This post is part of our special coverage Europe in Crisis
‘Blockupy‘ protests against “the widespread impoverishment and denial of democratic rights occurring in the Eurozone as part of a global systemic crisis” shook the financial epicenter of Europe – Frankfurt – last week.
Following the global action days on 12 and 15 May, 2012, (12M and 15M), activists from across Europe were called to converge in Frankfurt in an international solidarity demonstration. The ultimate goal was to blockade the European Central Bank (ECB) and other crucial global capitalism institutions. On May 4, however, the Frankfurt Municipal Department for Public Order announced that all actions planned were deemed illegal, except for a rally on Saturday, May 19.
Still, thousands of activists decided to take a stand against the ban and claim the constitutional right “of unarmed assembly, without either prior registration or permission”.
While international mainstream media didn't give much attention to the events, online social networks buzzed with citizen reports on the mobilizations that occurred under massive police presence and repression.
On Twitter many videos and photos were shared under the hashtag #Blockupy. Netizens and collectives from different countries, such as Occupy Brussels and Belgium, livestreamed the protests, marches and assemblies, as well as the cultural program and diverse debates on labor, ecology, economy among others.
“Demonstrate for the right to demonstrate”
Blockupy started on the same day that newly elected French President Hollande met Chancellor Merkel [fr] in Berlin, May 16. Meanwhile in Frankfurt, the police complied with the order of eviction of the seven month long Occupy Frankfurt settlement around the Euro sign near the ECB headquarters. The blog Critical Legal Thinking, which had a comprehensive coverage of the four days of protest, described the city as “effectively in [undeclared] State of Exception“.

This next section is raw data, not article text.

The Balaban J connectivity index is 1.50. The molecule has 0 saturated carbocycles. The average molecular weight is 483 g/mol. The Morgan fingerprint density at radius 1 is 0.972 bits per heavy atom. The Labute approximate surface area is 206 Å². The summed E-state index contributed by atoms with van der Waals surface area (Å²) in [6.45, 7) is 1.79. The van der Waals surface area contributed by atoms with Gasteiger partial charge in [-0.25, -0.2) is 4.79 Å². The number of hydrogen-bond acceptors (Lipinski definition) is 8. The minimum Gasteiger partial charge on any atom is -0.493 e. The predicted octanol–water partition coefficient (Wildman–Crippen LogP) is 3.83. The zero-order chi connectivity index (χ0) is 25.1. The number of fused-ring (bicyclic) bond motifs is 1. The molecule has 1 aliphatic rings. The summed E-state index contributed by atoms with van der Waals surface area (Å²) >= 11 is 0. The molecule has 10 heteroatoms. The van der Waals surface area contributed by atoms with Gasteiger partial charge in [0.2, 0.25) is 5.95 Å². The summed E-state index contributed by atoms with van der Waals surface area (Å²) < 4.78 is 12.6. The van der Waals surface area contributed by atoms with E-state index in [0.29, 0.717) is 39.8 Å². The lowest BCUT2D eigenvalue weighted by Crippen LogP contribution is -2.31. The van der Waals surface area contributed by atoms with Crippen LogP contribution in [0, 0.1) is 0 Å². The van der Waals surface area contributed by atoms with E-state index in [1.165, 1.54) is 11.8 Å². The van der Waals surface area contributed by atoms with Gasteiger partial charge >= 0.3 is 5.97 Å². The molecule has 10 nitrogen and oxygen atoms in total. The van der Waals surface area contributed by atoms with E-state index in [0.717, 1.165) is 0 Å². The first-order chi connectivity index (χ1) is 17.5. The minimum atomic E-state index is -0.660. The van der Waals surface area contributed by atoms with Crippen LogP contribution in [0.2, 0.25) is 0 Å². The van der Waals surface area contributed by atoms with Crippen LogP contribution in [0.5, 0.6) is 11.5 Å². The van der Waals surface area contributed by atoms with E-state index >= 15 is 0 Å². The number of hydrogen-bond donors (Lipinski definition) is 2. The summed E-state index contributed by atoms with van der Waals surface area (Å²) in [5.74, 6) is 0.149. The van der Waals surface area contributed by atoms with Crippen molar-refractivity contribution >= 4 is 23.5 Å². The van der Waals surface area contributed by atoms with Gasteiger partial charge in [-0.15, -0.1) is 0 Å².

On May 17, a bank holiday, as mainstream media directed the spotlight to the German Finance Minister Wolfgang Schäuble – who was awarded the Charlemagne Prize for his major role in the definition of the austerity policies mostly imposed on the periphery European countries – buses filled with activists from different cities heading to the anti-austerity demonstration in the center of Frankfurt, were stopped from entering the city and escorted back by the police.
Despite the attempts of intimidation, around 2,000 activists managed, at least for a few hours, to occupy the historic Roemerberg square where the city hall is based, and which represents the birth of democracy in Germany.
The square was soon surrounded by the riot police:
At the end of the day riot police evicted the square with violence, as different photo reporters [de] illustrated:
The detention of at least 400 protesters of different nationalities triggered solidarity protests in different cities across Europe:
A video report by Finnish user of YouTube sydansalama1, with interviews subtitled in English, sums up the events of the day:
The staff of banks were told by their employees to take the day off or work from home to avoid having to come into the city on Friday, May 18 – the day when the blockade to the financial district was expected to take place. However, as Jerome Ross from Roar Magazine wrote the night before, “Frankfurt [is] on lock-down as over 5,000 police [are] deployed in an unprecedented operation to keep protesters out of the city and away from the banks”:
as the activists here prepare to physically block the headquarters of the European Central Bank, the police already seems to have done the job for them.
That day, international mainstream media reported on Goldman Sachs being hired by the Spanish government to evaluate banking conglomerate Bankia, taken over by the state earlier in May, and also about rumors of a referendum in Greece to ballot the membership in the Eurozone. In Frankfurt, while banners read messages of support to the European southern countries (such as “We are all Greeks“), the city remained “affected by massive police presence, identity checks and road blocks“.
John Halloway, writing for the Guardian, described Blockupy as “a glimmer of hope in times of austerity“, and argued that it would bring momentum to “explosions of creative anger that will follow”. International policy analyst Vinay Gupta, finalizes:
Those people in the streets rioting, the protesting classes, are fighting not for internal political change within their own countries, but (whether they know it or not) for a re-arrangement of the political balance of an entire continent.
This post is part of our special coverage Europe in Crisis.